STARTING from cold. Flood the carburetter by depressing the tickler sharply three or four times, and close the air valve: set the ignition, approximately half retarded. Then shut the throttle and open it a little, e.g.: about one eighth open, see diagram on sheet 7 position 2, then kick-start. If it is too much open starting will be difficult.
STARTING, engine hot. Do not flood the carburetter, but close off the air lever. Set the ignition and close the throttle, then open the throttle about one eighth of its travel and kick-start. If the carburetter has been flooded and won't start because the mixture is too rich - open the throttle wide and give the engine several turns to clear the richness, then start again with the throttle one eighth open, and air lever wide open. Generally speaking it is not advisable to flood at all when an engine is hot.
STARTING, general. By experiment, find out if and when it is necessary to flood, also note the best position for the air lever and the throttle for the easiest starting (some carburetters have the throttle stop fitted with a starting position on to which the throttle must be shut down).
CABLE CONTROLS. See that there is a minimum of backlash when the controls are set back and that any movement of the handlebar does not cause the throttle to open; this is done by the adjusters on the top of the carburetter. See that the throttle shuts down freely.
PETROL FEED, verification. Detach petrol pipe union at the float chamber end; turn on petrol tap momentarily and see that fuel gushes out. Avoid petrol pipes with the vertical loops as they cause air locks. Flooding may be due to a worn or bent needle or a leaky float, but nearly all flooding with new machines is due to impurities (grit, fluff etc.) in the tank, so clean out the float chamber periodically until the trouble ceases. If the trouble persists, the tank might be drained, swilled out, etc. Note that if a carburetter, either vertical or horizontal, is flooding with the engine stopped, the overflow from the main jet will not run into the engine, but out of the carburetter through a hole at the base of the mixing chamber.
FIXING CARBURETTER AND AIR LEAKS. Erratic slow running is often caused by air leaks, so verify there are none at the point of attachment to the cylinder or inlet pipe, check by means of an oil can and eliminate by new washers and the equal tightening up of the flange nuts. Also in old machines look out for air leaks caused by a worn throttle or worn inlet valve guides.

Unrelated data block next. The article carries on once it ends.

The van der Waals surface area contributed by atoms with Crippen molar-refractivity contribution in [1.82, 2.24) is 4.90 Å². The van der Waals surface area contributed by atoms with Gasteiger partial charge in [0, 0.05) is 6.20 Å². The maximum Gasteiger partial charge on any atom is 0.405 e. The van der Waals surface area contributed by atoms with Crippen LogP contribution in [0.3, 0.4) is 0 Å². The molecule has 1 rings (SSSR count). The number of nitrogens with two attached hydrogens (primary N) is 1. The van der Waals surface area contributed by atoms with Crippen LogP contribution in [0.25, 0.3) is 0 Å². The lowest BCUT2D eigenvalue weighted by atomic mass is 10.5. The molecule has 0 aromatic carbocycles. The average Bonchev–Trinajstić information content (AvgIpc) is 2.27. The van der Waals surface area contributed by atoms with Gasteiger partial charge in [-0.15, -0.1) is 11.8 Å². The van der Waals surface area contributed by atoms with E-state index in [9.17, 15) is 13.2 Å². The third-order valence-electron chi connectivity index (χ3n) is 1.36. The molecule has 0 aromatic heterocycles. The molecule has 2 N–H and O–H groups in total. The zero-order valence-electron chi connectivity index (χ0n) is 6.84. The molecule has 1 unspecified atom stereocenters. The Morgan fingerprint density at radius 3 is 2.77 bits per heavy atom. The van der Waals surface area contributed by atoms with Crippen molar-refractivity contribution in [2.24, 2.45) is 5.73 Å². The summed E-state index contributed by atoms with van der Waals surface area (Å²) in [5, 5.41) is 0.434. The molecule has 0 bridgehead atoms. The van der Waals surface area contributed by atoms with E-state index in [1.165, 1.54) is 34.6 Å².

BANGING IN EXHAUST may be caused by too weak a pilot mixture when the throttle is closed, it may also be caused by too rich a pilot mixture and an air leak in the exhaust system, the reason in either case is that the mixture has not fired in the cylinder and has fired in the hot silencer. If the banging happens when the throttle is fairly wide open, the trouble will be ignition not carburation.
BAD PETROL CONSUMPTION of a new machine may be due to flooding, caused by impurities from the petrol tank lodging on the float needle seat and so prevent its valve from closing. If the machine has had several years use, flooding may be caused by a worn float needle valve. Also bad petrol consumption will be apparent if the throttle needle jet "O" (see fig. 2 sheet 2 ) has worn; it may be remedied or improved by lowering the needle in the throttle, but if it cannot be then the only remedy is to get a new needle jet.
AIR FILTERS. These may affect the jet setting, so if one is fitted afterwards to the carburetter the main jet may have to be smaller. If a carburetter is set with an air filter and the engine is to run without it, take care not to overheat the engine due to too weak a mixture; testing with the air valve (sheet 5 ) will indicate if a larger main jet and higher needle position are required.
FAULTS, read sheet 5. The trouble may not be carburation; if the trouble cannot be remedied by making the mixture richer or weaker with the air valve, and you know the petrol feed is good and the carburetter is not flooding, the trouble is elsewhere.
RE-ASSEMBLING after dismantling. Note that the mixing chamber nut E (fig. 2, sheet 2 ) is tightened up tight onto the washer that holds the jet block (fig. 2 sheet 2 ), otherwise petrol will leak up. When replacing the throttle see that the throttle needle goes into the centre hole in the choke block and once in, note the throttle works freely when the mixing chamber top ring Z is screwed down firmly and held by spring Z1. Float chamber lid, to remove, first loosen screw X (FIG. 2 ). To remove float, pinch the bow V (fig. 2 ), and pull; when replacing, slip overneedle and slide down till bow jumps into the needle groove. Care required to avoid bending needle.